After microarray analysis, we examined the levels of promoter methylation for several genes, to verify the microarray approach. From the genes listed in Table 1, we quantitatively measured site-specific CpG methylation upstream of Cox5b, Egfl9, Timm23, Ppp1r8, Cdkn1c and Pip5k1b. Microarray analysis predicted the promoter regions of Cox5b, Egfl9 and Timm23 to be hypermethylated in NYGGF4-overexpression adipocytes, while the promoter regions of Ppp1r8, Cdkn1c and Pip5k1b were predicted to be hypomethylated. MSP confirmed the site-specific CpGs of Cox5b, Egfl9 and Timm23 were hypermethylated and the site-specific CpGs of Ppp1r8, Cdkn1c and Pip5k1b were hypomethylated in NYGGF4-overexpression adipocytes. The site-specific CpG analyses were in accordance with data obtained from the microarray analysis, although the absolute differences were generally small (Figure 2).
2.3. Gene Ontology Analysis
Gene ontology (GO) analysis was performed to identify the molecular functions and biological processes associated with the differentially methylated genes in NYGGF4-overexpression adipocytes. The most enriched term for each group is illustrated in Figure 3; Tables S1 and S2 list all significant GO categories (p < 0.05). Interestingly, we observed that the genes which were hypermethylated in NYGGF4-overexpression adipocytes were potentially relevant to energy metabolism, cell differentiation and signal transduction activity, including the following categories (Figure 3A): negative regulation of ATPase activity (GO: 0032780); ER-associated protein catabolism (GO: 0030433); oxidation reduction (GO: 0055114); long-chain fatty acid metabolism (GO: 0001676); regulation of glucose import (GO: 0046324); negative regulation of the Bone morphogenetic protein (BMP) signaling pathway (GO: 0030514); ubiquitin-dependent SMAD protein catabolism (GO: 0030579); white fat cell differentiation (GO: 0050872); G-protein coupled receptor protein signaling pathway (GO: 0007186); and, regulation of Rho protein signal transduction (GO: 0035023). Meanwhile, the enriched GO terms associated with the hypomethylated genes in NYGGF4-overexpression adipocytes were involved in the following functions: (1) the G-protein coupled receptor protein signaling pathway (GO: 0007186); (2) C-type lectin receptor signaling pathway (GO: 0002223); (3) phosphatidylinositol metabolism (GO: 0046488); (4) lipoprotein transport (GO: 0042953); and, (5) regulation of interleukin (IL)-2 and 3 production (GO: 0032703; GO: 0045401 (Figure 3B)). Overall, these results suggest that these biological processes are epigenetically regulated in NYGGF4-overexpression adipocytes.
2.4. Pathway Analysis
To further characterize the functional significance of the differentially methylated genes, we performed a systematic analysis of the genes listed in Tables S3 and S4, and searched for gene classifiers and pathways which were significantly enriched between the two adipocyte groups. More than 90 signaling pathways were detected and considered significant (p < 0.05), indicating that NYGGF4 affects a large number of cytokines and signaling molecules involved in a variety of signaling procedures or pathways. The biological pathways are listed in Table S2 and illustrated in Figure 4A (merged view of the pathways derived from hypermethylated genes) and Figure 4B (merged view of the pathways derived from the hypomethylated genes). Pathway analysis showed that hypermethylated genes were implicated in the following pathways: (1) cytokine–cytokine receptor interactions; (2) regulation of the actin cytoskeleton; (3) MAPK signaling pathway; (4) calcium signaling pathway; (5) adipocytokine signaling pathway; (6) retinol metabolism; (7) Jak-STAT signaling pathway; (8) PPAR signaling pathway; and, (9) phosphatidylinositol signaling system and others. The functional networks derived from the hypomethylated genes included: (1) cytokine–cytokine receptor interactions; (2) cell cycle; (3) MAPK signaling pathway; (4) fatty acid metabolism; (5) transforming growth factor-beta (TGF-β) signaling pathway; (6) adipocytokine signaling pathway; (7) Wnt signaling pathway, among others. Furthermore, we used the Kyoto Encyclopedia of Genes and Genomes(KEGG)database to create networks for these genes, according to the relationships between the genes, proteins and compounds in the database. Based on this computed signaling network, we found that multiple signaling procedures, including PPAR, MAPK and RhoA were important to the formation of this pathway network (Figure 5).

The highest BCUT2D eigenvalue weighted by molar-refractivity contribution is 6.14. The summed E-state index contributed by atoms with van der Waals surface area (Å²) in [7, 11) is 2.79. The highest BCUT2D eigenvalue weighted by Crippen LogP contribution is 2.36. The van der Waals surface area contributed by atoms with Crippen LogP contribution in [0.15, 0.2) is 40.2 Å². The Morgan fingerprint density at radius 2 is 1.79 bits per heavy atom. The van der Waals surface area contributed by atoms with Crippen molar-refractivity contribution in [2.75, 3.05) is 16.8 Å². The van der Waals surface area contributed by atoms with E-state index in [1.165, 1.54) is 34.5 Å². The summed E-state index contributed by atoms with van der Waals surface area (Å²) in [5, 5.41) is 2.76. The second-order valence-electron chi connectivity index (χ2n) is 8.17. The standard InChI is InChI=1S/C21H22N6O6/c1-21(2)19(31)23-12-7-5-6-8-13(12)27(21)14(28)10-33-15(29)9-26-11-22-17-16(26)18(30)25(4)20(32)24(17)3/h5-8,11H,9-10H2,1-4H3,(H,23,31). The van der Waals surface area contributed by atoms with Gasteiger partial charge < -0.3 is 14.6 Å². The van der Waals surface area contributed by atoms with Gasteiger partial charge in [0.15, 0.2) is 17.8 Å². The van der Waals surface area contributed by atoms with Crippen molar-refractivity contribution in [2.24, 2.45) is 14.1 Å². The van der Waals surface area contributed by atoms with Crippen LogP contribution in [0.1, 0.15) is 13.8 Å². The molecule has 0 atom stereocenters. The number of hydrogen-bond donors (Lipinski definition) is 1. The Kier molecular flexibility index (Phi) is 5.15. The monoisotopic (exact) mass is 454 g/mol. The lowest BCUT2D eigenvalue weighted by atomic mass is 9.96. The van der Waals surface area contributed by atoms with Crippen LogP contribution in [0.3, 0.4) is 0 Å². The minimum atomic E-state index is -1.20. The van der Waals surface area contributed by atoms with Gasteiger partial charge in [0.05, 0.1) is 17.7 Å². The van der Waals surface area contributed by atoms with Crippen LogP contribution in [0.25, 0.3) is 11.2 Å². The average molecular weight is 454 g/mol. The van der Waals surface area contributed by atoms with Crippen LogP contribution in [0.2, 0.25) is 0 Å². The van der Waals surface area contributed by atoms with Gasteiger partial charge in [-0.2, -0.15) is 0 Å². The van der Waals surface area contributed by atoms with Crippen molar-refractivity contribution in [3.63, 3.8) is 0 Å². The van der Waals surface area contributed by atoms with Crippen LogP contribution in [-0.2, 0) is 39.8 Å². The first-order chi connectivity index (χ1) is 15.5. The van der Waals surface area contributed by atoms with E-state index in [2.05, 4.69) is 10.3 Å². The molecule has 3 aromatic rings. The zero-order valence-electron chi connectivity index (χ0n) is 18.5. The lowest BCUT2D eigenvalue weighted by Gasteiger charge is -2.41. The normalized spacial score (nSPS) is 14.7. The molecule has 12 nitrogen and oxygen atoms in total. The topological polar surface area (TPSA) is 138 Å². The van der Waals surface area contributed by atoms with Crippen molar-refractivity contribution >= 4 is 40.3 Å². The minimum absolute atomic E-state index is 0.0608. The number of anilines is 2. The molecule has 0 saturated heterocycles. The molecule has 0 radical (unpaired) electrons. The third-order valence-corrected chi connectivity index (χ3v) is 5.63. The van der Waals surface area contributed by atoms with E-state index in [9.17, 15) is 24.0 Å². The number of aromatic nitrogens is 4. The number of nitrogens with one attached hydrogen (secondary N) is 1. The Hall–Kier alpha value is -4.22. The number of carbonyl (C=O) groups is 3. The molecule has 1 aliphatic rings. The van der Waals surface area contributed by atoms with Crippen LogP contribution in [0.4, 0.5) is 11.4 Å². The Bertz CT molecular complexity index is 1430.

In previous research, we identified that NYGGF4 was associated with obesity-associated insulin resistance; however, the underlying molecular mechanisms remained unknown. Recently, it has become evident that epigenetic factors are associated with the development of obesity . In this paper, we report a genome-wide DNA methylation analysis to identify differentially methylated genes in NYGGF4-overexpression adipocytes. A total of 2018 and 3064 genes were identified to be hyper- or hypomethylated at least two-fold in NYGGF4-overexpression adipocytes. The gene ontology and KEGG pathway analysis demonstrated that these differentially methylated genes are relevant to various aspects of adipocyte biology.
The results of this study demonstrate that several of the differentially methylated genes are involved in energy metabolism. Examples include: Tnnt1 and Tnni3 (negative regulation of ATPase activity); Slc27a1 (long-chain fatty acid metabolism) ; Aspscr1 (regulation of glucose import) ; Msr1 (lipoprotein transport) ; and, other genes associated with oxidation reduction (Ddo, Cyp17a1, Cyp2s1, Cyp4f3, Cyp7b1, Epx, Gfer, Hsd17b2, Rdh12, Hsd17b6, Txnrd2 and Vat1). Other important biological processes mediated by the differentially methylated genes in NYGGF4-overexpression adipocytes include regulation of the cell cycle, fat cell differentiation, protein kinase C activation and production of IL-2 and IL-3.